Caudal Steroid Injection
Frequently asked questions about Caudal Steroid Injection
This type of injection is for pain in your back, groin, or rectal area. It is an injection that goes into the base of your spine and contains a local anesthetic as well as a steroid. The local anesthetic will provide immediate relief and the steroid will provide long lasting relief.
The patient is told to lie down on the table on her stomach. While on the table she is given a medication through an IV to make her relax. Then the doctor will numb the area in her lower back. This area is also called the small of the back. After looking at an x-ray, the doctor put a very tiny needle into your back at the very base of your spinal column.
Many doctors have begun using a fluoroscopic guidance tool to help locate the appropriate place to insert the needle. This has taken the guessing out of the procedure and made successful results much more apparent. Then he will inject a dye into your lower back to make sure the needle is placed in the proper space. Once that is done, the doctor will inject an anesthetic for immediate relief and a steroid for long lasting relief.
The risks associated with this procedure are very small. There are some uncommon complications such as bleeding or infection at the point of entry into the spine. The patient may possibly feel a slight headache if the dura ended up getting punctured. This is quite unusual for this type of injection.
Many patients have relief from pain as soon as 30 minutes after the injection. Pain does sometimes return though once the local anesthetic wears off. The expected relief usually doesn’t happen until two or three days after the procedure. It takes that long for the steroid to start to make a difference in the inflammation of the area.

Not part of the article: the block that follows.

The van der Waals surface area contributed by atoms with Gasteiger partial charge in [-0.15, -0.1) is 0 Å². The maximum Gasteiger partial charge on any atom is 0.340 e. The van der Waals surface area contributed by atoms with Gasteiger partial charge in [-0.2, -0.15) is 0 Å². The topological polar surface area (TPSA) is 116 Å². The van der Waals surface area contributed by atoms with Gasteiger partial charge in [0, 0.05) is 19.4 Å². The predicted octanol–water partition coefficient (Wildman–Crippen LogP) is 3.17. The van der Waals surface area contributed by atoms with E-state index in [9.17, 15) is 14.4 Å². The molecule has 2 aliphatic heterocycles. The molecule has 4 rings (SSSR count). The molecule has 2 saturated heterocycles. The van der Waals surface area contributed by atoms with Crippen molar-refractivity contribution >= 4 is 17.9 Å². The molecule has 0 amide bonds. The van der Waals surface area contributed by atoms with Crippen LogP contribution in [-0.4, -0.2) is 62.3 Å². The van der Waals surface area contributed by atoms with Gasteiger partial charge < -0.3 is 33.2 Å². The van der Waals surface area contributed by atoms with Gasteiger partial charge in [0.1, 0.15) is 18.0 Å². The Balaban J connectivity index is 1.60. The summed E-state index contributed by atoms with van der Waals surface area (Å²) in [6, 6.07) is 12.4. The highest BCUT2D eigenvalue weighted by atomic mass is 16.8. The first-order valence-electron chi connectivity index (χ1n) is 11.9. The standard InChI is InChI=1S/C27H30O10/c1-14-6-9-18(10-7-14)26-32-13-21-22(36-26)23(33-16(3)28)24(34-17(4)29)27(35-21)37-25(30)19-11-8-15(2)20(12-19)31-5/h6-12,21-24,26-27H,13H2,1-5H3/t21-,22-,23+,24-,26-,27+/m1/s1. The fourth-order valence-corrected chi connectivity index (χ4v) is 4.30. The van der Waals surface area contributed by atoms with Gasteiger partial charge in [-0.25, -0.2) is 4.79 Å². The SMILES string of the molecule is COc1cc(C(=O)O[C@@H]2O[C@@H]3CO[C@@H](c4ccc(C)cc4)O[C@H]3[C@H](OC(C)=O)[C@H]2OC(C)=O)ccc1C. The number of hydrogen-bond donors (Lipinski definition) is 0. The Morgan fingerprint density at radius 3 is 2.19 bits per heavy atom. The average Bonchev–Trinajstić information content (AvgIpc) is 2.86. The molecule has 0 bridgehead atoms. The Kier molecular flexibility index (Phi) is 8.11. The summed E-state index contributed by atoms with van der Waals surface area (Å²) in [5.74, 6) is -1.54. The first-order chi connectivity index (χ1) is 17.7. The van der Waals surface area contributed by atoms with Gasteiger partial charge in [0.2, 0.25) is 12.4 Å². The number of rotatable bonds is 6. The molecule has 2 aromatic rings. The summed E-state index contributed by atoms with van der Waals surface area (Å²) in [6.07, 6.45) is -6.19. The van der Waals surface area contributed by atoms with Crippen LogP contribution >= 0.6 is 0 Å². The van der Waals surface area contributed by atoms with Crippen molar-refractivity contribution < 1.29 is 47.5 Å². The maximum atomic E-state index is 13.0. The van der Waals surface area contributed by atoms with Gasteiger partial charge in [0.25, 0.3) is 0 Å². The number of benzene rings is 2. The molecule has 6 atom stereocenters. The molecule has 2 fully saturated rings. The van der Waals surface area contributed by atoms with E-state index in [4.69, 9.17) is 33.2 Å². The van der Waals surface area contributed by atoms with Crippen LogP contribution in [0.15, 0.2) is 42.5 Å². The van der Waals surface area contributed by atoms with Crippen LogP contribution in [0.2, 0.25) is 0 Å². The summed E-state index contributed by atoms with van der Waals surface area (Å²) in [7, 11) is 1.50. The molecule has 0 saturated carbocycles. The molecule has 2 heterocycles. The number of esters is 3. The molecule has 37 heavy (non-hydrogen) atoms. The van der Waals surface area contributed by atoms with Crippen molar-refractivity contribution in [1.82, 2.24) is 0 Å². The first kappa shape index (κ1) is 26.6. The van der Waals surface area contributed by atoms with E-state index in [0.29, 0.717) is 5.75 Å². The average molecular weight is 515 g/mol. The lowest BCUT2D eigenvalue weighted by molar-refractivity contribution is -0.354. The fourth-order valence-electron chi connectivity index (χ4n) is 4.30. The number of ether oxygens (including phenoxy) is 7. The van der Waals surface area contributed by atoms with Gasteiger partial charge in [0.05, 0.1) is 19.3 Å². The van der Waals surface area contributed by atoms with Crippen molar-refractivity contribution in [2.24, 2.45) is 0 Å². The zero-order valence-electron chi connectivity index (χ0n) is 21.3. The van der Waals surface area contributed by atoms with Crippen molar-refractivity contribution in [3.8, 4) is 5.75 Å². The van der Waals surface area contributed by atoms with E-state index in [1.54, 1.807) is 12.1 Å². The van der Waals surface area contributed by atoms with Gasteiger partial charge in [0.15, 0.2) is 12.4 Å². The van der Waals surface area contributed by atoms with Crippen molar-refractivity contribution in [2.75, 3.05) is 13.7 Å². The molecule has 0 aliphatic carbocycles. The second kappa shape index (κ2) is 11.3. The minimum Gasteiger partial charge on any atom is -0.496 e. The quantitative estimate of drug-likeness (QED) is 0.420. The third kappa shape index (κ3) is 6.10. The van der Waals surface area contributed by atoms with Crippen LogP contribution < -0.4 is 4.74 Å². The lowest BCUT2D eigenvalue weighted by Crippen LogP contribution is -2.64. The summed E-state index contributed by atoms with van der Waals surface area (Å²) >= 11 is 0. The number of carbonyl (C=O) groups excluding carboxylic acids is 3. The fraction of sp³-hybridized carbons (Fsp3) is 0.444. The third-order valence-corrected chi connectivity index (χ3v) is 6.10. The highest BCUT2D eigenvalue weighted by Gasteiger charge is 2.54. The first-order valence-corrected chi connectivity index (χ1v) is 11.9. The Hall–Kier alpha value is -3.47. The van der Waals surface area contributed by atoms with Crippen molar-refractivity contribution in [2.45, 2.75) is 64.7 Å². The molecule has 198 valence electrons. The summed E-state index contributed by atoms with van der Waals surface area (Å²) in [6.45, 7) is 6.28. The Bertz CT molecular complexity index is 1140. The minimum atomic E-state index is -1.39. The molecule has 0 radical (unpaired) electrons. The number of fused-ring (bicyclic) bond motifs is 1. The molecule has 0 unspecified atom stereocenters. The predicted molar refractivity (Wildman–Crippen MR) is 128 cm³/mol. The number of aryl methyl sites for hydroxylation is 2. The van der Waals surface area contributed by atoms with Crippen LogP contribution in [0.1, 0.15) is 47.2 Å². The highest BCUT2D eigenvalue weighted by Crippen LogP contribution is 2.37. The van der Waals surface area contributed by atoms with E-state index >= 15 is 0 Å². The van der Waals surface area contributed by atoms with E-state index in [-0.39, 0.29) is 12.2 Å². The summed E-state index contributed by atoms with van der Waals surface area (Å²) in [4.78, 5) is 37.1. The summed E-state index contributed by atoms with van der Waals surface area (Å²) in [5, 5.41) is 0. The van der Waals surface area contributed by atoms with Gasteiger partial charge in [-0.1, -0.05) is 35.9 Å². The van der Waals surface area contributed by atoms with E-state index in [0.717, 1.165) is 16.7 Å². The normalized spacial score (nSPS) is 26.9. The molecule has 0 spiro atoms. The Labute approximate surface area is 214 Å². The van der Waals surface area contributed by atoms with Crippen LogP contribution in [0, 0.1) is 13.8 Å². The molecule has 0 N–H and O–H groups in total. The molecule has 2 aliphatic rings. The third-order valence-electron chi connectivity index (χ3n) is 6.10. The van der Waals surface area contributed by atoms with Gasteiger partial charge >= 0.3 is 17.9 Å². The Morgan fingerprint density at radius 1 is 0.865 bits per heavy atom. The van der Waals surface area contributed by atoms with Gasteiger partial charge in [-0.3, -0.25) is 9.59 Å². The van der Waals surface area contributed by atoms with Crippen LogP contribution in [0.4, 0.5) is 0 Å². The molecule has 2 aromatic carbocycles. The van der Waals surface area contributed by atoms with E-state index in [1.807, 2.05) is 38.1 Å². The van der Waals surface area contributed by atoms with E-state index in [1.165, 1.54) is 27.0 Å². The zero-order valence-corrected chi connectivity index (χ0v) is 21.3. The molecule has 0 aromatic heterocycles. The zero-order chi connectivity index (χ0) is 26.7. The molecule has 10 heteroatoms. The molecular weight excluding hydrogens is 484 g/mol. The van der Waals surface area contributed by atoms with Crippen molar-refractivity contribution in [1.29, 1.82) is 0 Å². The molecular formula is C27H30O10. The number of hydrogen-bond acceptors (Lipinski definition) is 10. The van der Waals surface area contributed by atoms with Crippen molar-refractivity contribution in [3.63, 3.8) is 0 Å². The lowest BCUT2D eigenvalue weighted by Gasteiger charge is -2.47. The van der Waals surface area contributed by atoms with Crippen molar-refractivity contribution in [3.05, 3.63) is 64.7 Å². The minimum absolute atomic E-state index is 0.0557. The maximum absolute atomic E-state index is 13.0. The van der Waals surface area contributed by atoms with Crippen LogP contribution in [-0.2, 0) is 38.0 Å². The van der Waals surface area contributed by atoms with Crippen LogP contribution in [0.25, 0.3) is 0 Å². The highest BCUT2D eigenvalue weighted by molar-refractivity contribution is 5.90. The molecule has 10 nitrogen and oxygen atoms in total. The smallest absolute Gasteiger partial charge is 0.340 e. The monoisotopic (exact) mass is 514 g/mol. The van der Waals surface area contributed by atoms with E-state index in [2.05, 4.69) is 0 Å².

It is recommended that you don’t do any strenuous activity for the rest of the day after your procedure. Relax at home and give the steroids time to begin to work. The next day, you can resume your normal activities. Sometimes it takes up to 7 days for the steroid to begin having any effect that a patient can feel. If there is no significant improvement in pain after 2 weeks, call your physician to see if he wants to run some tests. The procedure may not have been as successful as he would have hoped and he will want to talk to you about alternative methods of treatment.
It may be wise to try the caudal steroid injection if you have already tried the routine methods of treatment such as anti-inflammatory drugs, physical therapy, heat, ice, and cortisone shots. If none of them have provided the relief you are seeking and it has been longer than a month, then you may want to think about trying the injection.
Dere, K., Akbas, M., Bicerer, E., Ozkan, S., & Dagli, G. (2009). A complication during caudal steroid injection. Journal Of Back & Musculoskeletal Rehabilitation, 22(4), 227-229. doi:10.3233/BMR-2009-0236
Singla, B., & Jindal, S. (2013). The role of caudal epidural steroid injections in management of low back pain. International Journal of Contemporary Surgery, 1(2), 31-35. Retrieved from http://search.proquest.com/docview/1465062166?accountid=458